In the evenings we would come back to the residence and talk to people in other classes at level 2 or, worse, level 1 and say “We did some more blues today” and they would say things like “We did all reds and blacks today…” Very distressing. Nevertheless, C nursed us along and by the end of the week we were really much better and even did a (very easy) black with no fear. I think I may finally have reached the intermediate rut.
Skiing for Babies
If I get a job, we may go skiing again next year (I don’t think that we could possibly contemplate the ruinous expense of another skiing holiday otherwise). We looked into the possibilities for babies. If we play our cards right, by age 6 the Princess will be able to go for the “Etoile d’Or”. This means that, according to the brochure, she “can ski everywhere including black runs [she will do] timed giant slalom and a technical test”. If on the other hand she is a bit slow she will only be getting ready for the third star “at the end of the week she manages all situations, i.e. slalom, control of speed, good co-ordination, and even more the black run”. I am fascinated and slightly alarmed by the prospect of seeing my daughter eclipse my feeble abilities so thoroughly at such a young age. And this, note, will be achieved by a child who, according to the books, will still need help brushing her teeth.
Yes, lots of same. We shared a chalet with Mr. Waffle’s younger brother and his friends. It was all very pleasant. Everyone in the group either had a partner or a sibling or both on the holiday so it was all very incestuous. I felt like I was starring in a sitcom. But we did have a great time. Except, one presumes, for the only singleton in the chalet who ended up sleeping in the main room and being woken every morning at cock crow by the Waffle parents looking bleary-eyed and shovelling yoghurt into their infant.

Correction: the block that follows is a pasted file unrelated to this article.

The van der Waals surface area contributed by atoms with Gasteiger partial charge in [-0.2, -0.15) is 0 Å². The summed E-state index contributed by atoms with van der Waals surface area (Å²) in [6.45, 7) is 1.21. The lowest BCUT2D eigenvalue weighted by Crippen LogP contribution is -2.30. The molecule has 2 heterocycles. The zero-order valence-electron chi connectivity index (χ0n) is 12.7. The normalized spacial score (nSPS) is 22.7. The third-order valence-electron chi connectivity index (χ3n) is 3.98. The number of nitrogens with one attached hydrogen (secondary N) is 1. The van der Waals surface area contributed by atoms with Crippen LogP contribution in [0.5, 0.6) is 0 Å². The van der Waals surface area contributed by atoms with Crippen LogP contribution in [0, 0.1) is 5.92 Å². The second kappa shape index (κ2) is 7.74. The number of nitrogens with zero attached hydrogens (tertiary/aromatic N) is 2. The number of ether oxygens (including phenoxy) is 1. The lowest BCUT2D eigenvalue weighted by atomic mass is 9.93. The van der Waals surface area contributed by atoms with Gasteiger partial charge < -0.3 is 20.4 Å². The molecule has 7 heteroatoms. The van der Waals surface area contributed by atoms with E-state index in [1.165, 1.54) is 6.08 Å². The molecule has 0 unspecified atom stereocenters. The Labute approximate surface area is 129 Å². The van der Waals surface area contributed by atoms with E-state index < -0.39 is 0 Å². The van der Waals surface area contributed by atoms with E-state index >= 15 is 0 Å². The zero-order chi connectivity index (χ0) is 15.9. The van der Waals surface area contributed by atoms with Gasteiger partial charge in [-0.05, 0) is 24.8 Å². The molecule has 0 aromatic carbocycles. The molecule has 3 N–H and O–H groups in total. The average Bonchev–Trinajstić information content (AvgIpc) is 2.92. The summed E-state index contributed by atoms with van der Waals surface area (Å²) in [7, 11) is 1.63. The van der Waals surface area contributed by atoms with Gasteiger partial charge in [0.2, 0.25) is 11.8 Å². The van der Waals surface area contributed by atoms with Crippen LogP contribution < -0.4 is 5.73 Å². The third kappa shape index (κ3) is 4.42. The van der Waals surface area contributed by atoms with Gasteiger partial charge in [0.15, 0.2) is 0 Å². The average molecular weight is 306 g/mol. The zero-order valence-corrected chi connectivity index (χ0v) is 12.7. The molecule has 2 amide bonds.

I was out four nights last week. Are you amazed? Dear reader, I am shocked. I don’t think that we will see such debauchery again for some time.
Very little of that. The Princess woke every two hours. I am getting mildly desperate. On nights that we weren’t out, I went to bed at 7. She is better now that we are home and only woke twice last night, but the fact remains that I haven’t slept through the night since last April. I was very optimistic about the “No cry sleep solution” which I saw Fluid Pudding was reading and promptly purchased. I note, however, from her recent posts that after 30 days of the no-cry sleep solution FP has abandoned and gone for the cry it out method. And it worked. Should we try again?
Not really anything to do with skiing but it will be (drumroll) my birthday on Wednesday and if you meant to send a card and a tasteful gift, you should probably get going…
on 09 March 2004 at 21:10
Well, you do ski at a funny angle and, what’s more, I have the photos to prove it. I’m sure you’re feeling better now…
Glad to hear you had a good time – a skiiing holiday always sounds like a good laugh, something I must do at some stage.
I like the shamrock on the dogs – very nationalistic. 😉
And I have to commend Mr. W on the vomit catching – I can’t guarantee I would have done the same. In fact, I could well have lept out of my seat to avoid any ‘splashage’. Then maybe grab an annoying 8 year old to wipe the mess with. Kids on any form of public transport….there should be a law against it…
on 18 March 2004 at 12:50
Well yes, I did think you’d say that – which is fair enough. I prefer to think that by the time I have kids in my 50’s I’ll have my fortune earned so that all transportation will take place either in my porsche, or in the landrover I buy for the nanny.
(Hey, nothing wrong with dreaming)
on 18 March 2004 at 19:13
Trust me, you won’t be transporting the kids in your porsche.